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This question is an exact duplicate of:

Apologize in advance, I asked a similar question earlier but I didn't get a clear answer and I'm desperate since I've been trying to figure it out for 6 hours without a teacher and since my assignments due tonight I just can't take it any more. I have directory with just one file in it: "proj1.cpp" with a lot of code on it. I need to use a file 'makefile' in the same directory (it's named makefile), in order to "compile an executable called: proj1.x". (I have to do this in Linux by the way, through an SSH shell).

I'd really appreciate if someone could sort of walk me through step my step instructions how / why to do this for my situation and not just redirect me to a different page? I only ask because I know the solution is easy to an experienced programmer.

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marked as duplicate by Jonathan Leffler, lpapp, Morten Kristensen, Yan Sklyarenko, Anthony Russell Feb 2 at 12:23

This question has been asked before and already has an answer. If those answers do not fully address your question, please ask a new question.

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Please keep the language squeaky clean — this is a family show! Why on earth would you need to create proj1.x? That's not a conventional extension on Unix-like systems. (There's bound to be some language that uses it for its source code, but executables are not given any extension by default.) If you only need to create proj1, then you don't even need a makefile. The easiest way to make proj1.x might be a one-line makefile: proj1.x: proj1; ln -s proj1 proj1.x (no tabs needed). –  Jonathan Leffler Feb 2 at 2:59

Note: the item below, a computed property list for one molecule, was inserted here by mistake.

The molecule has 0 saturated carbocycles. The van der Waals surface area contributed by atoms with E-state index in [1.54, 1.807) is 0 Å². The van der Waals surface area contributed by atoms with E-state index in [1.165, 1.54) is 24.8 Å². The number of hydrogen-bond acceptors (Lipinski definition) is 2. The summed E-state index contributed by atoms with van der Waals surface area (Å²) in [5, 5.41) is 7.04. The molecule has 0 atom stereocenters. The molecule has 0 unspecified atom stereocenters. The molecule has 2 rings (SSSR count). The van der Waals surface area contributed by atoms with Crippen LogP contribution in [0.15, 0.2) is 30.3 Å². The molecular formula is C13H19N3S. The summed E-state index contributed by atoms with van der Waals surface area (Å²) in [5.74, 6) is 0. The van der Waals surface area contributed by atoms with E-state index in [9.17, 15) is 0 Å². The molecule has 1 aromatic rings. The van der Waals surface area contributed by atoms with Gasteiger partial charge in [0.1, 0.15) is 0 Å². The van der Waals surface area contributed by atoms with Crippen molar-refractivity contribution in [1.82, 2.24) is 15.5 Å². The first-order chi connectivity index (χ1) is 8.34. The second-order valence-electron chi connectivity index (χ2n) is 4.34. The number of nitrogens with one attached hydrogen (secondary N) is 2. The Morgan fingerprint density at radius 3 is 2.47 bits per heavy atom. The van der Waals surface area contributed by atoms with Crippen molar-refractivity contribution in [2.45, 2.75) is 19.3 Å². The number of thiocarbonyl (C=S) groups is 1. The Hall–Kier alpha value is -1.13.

Sorry about the language lol. But thanks for the answer I think I'm finally getting it to work!!! Just got a little bit of tweaking to do. Also I don't know haha my professor required me to do it this way. –  Tommy Boi Feb 2 at 3:52
    
@TommyBoi have you looked at CMake? It will greatly simplify your task. –  yegorich Feb 2 at 7:51

1 Answer 1

up vote 2 down vote accepted

You can do the job very simply:

proj1.x: proj1.cpp
    ${CXX} ${CXXFLAGS} -o $@ proj1.cpp

That's two lines of makefile. There must be a Tab at the start of the second line. The first line says that proj1.x depends on proj1.cpp; if proj1.cpp is newer than proj1.x (or proj1.x does not exist), then do the actions on the second line. The second line runs the C++ compiler to produce proj1.x (that's the $@; you could write proj1.x there if you wanted to, though $@ is better in the long run). I'm assuming your make uses ${CXX} for the C++ compiler, and ${CXXFLAGS} for the compiler options. If you need extra libraries, you can add those. Etc.

That's a completely bare-bones makefile. It will probably get you going. (Incidentally, 188 lines of code is not a lot.)


Adding libraries:

LDFLAGS = -L …
LDLIBS  = -lxyz -lpqr

proj1.x: proj1.cpp
    ${CXX} ${CXXFLAGS} -o $@ proj1.cpp ${LDFLAGS} ${LDLIBS}

Note that many (probably most) people use the alternative $(VAR) notation in preference to ${VAR}. I prefer the curly brace notation, so that's what I use unless there's a coding standard to the contrary — but you've been informed of the alternative.

Note that source files and object files are listed before libraries unless you've got a very good reason to do otherwise.

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Alright cool I'm getting it to work. how do I include libraries in the makelist file? Is it the same way I do it in a regular c++ program? –  Tommy Boi Feb 2 at 3:50

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